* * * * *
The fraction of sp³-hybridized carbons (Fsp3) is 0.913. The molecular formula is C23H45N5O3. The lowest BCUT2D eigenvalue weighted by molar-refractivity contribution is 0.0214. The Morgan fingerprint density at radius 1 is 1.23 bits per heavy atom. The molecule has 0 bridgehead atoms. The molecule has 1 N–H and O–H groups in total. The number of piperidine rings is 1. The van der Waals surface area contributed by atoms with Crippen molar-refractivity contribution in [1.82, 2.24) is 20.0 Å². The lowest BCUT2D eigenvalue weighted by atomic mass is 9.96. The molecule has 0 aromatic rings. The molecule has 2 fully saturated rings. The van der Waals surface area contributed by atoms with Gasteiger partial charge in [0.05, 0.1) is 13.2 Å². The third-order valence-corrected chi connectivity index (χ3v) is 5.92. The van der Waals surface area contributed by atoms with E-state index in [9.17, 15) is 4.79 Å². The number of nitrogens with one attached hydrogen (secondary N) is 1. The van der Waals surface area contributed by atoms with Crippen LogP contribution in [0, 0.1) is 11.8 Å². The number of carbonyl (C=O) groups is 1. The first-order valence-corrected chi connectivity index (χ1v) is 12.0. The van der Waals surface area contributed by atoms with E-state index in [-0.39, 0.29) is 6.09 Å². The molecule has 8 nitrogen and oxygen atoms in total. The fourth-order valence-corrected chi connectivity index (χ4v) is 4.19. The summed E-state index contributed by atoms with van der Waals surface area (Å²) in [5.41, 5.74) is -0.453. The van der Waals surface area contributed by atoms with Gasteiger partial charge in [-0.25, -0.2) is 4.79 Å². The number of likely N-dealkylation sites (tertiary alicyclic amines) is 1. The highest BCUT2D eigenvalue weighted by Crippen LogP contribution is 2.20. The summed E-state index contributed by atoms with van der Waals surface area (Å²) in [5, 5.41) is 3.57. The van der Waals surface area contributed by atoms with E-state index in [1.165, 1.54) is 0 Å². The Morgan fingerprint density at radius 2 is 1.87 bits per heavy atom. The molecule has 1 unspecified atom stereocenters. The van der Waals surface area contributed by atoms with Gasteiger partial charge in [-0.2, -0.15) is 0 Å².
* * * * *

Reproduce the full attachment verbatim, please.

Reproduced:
The fraction of sp³-hybridized carbons (Fsp3) is 0.913. The molecular formula is C23H45N5O3. The lowest BCUT2D eigenvalue weighted by molar-refractivity contribution is 0.0214. The Morgan fingerprint density at radius 1 is 1.23 bits per heavy atom. The molecule has 0 bridgehead atoms. The molecule has 1 N–H and O–H groups in total. The number of piperidine rings is 1. The van der Waals surface area contributed by atoms with Crippen molar-refractivity contribution in [1.82, 2.24) is 20.0 Å². The lowest BCUT2D eigenvalue weighted by atomic mass is 9.96. The molecule has 0 aromatic rings. The molecule has 2 fully saturated rings. The van der Waals surface area contributed by atoms with Gasteiger partial charge in [0.05, 0.1) is 13.2 Å². The third-order valence-corrected chi connectivity index (χ3v) is 5.92. The van der Waals surface area contributed by atoms with E-state index in [9.17, 15) is 4.79 Å². The number of nitrogens with one attached hydrogen (secondary N) is 1. The van der Waals surface area contributed by atoms with Crippen LogP contribution in [0, 0.1) is 11.8 Å². The number of carbonyl (C=O) groups is 1. The first-order valence-corrected chi connectivity index (χ1v) is 12.0. The van der Waals surface area contributed by atoms with E-state index in [-0.39, 0.29) is 6.09 Å². The molecule has 8 nitrogen and oxygen atoms in total. The fourth-order valence-corrected chi connectivity index (χ4v) is 4.19. The summed E-state index contributed by atoms with van der Waals surface area (Å²) in [5.41, 5.74) is -0.453. The van der Waals surface area contributed by atoms with Gasteiger partial charge in [-0.25, -0.2) is 4.79 Å². The number of likely N-dealkylation sites (tertiary alicyclic amines) is 1. The highest BCUT2D eigenvalue weighted by Crippen LogP contribution is 2.20. The summed E-state index contributed by atoms with van der Waals surface area (Å²) in [5, 5.41) is 3.57. The van der Waals surface area contributed by atoms with E-state index in [1.165, 1.54) is 0 Å². The Morgan fingerprint density at radius 2 is 1.87 bits per heavy atom. The molecule has 1 unspecified atom stereocenters. The van der Waals surface area contributed by atoms with Gasteiger partial charge in [-0.2, -0.15) is 0 Å².